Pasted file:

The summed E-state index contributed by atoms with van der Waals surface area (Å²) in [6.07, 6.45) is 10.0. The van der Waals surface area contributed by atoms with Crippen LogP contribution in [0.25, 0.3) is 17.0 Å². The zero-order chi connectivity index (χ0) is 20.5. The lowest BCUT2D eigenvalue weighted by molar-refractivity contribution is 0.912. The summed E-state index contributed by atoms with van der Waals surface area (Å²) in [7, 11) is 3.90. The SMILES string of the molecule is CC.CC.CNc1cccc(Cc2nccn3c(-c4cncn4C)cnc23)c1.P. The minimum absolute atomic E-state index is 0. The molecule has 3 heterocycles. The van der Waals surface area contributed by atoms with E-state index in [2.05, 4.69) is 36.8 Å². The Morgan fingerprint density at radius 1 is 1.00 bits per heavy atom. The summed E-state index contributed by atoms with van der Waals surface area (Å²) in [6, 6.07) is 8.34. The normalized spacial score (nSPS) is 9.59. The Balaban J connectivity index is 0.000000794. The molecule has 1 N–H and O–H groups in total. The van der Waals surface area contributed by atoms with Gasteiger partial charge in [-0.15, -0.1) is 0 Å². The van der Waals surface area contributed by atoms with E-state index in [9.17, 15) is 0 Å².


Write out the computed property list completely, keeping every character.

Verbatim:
The summed E-state index contributed by atoms with van der Waals surface area (Å²) in [6.07, 6.45) is 10.0. The van der Waals surface area contributed by atoms with Crippen LogP contribution in [0.25, 0.3) is 17.0 Å². The zero-order chi connectivity index (χ0) is 20.5. The lowest BCUT2D eigenvalue weighted by molar-refractivity contribution is 0.912. The summed E-state index contributed by atoms with van der Waals surface area (Å²) in [7, 11) is 3.90. The SMILES string of the molecule is CC.CC.CNc1cccc(Cc2nccn3c(-c4cncn4C)cnc23)c1.P. The minimum absolute atomic E-state index is 0. The molecule has 3 heterocycles. The van der Waals surface area contributed by atoms with E-state index in [2.05, 4.69) is 36.8 Å². The Morgan fingerprint density at radius 1 is 1.00 bits per heavy atom. The summed E-state index contributed by atoms with van der Waals surface area (Å²) in [6, 6.07) is 8.34. The normalized spacial score (nSPS) is 9.59. The Balaban J connectivity index is 0.000000794. The molecule has 1 N–H and O–H groups in total. The van der Waals surface area contributed by atoms with Gasteiger partial charge in [-0.15, -0.1) is 0 Å². The van der Waals surface area contributed by atoms with E-state index in [9.17, 15) is 0 Å².